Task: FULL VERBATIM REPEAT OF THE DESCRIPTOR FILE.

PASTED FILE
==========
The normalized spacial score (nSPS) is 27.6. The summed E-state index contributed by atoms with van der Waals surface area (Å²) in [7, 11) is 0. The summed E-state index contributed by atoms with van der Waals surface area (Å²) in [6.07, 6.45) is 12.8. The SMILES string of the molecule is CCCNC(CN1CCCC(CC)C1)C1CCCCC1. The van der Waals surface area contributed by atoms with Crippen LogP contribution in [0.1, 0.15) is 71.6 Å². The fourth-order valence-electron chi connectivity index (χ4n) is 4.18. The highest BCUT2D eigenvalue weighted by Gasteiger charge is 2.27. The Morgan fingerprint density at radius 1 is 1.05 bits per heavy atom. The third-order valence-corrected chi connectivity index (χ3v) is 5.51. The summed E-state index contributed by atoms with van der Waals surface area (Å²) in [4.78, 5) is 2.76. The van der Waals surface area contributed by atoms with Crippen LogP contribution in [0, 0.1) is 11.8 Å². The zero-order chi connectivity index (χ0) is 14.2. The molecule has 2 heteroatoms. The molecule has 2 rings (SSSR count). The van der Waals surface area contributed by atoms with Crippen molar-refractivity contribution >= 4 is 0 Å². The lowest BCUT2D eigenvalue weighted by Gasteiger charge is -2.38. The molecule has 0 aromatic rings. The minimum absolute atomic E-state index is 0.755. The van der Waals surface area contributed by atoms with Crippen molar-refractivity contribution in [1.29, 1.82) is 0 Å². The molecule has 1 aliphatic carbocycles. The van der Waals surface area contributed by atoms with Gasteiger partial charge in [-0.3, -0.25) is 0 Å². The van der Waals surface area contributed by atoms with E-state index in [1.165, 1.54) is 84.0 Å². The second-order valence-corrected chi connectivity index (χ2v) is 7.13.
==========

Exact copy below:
The normalized spacial score (nSPS) is 27.6. The summed E-state index contributed by atoms with van der Waals surface area (Å²) in [7, 11) is 0. The summed E-state index contributed by atoms with van der Waals surface area (Å²) in [6.07, 6.45) is 12.8. The SMILES string of the molecule is CCCNC(CN1CCCC(CC)C1)C1CCCCC1. The van der Waals surface area contributed by atoms with Crippen LogP contribution in [0.1, 0.15) is 71.6 Å². The fourth-order valence-electron chi connectivity index (χ4n) is 4.18. The highest BCUT2D eigenvalue weighted by Gasteiger charge is 2.27. The Morgan fingerprint density at radius 1 is 1.05 bits per heavy atom. The third-order valence-corrected chi connectivity index (χ3v) is 5.51. The summed E-state index contributed by atoms with van der Waals surface area (Å²) in [4.78, 5) is 2.76. The van der Waals surface area contributed by atoms with Crippen LogP contribution in [0, 0.1) is 11.8 Å². The zero-order chi connectivity index (χ0) is 14.2. The molecule has 2 heteroatoms. The molecule has 2 rings (SSSR count). The van der Waals surface area contributed by atoms with Crippen molar-refractivity contribution >= 4 is 0 Å². The lowest BCUT2D eigenvalue weighted by Gasteiger charge is -2.38. The molecule has 0 aromatic rings. The minimum absolute atomic E-state index is 0.755. The van der Waals surface area contributed by atoms with Crippen molar-refractivity contribution in [1.29, 1.82) is 0 Å². The molecule has 1 aliphatic carbocycles. The van der Waals surface area contributed by atoms with Gasteiger partial charge in [-0.3, -0.25) is 0 Å². The van der Waals surface area contributed by atoms with E-state index in [1.165, 1.54) is 84.0 Å². The second-order valence-corrected chi connectivity index (χ2v) is 7.13.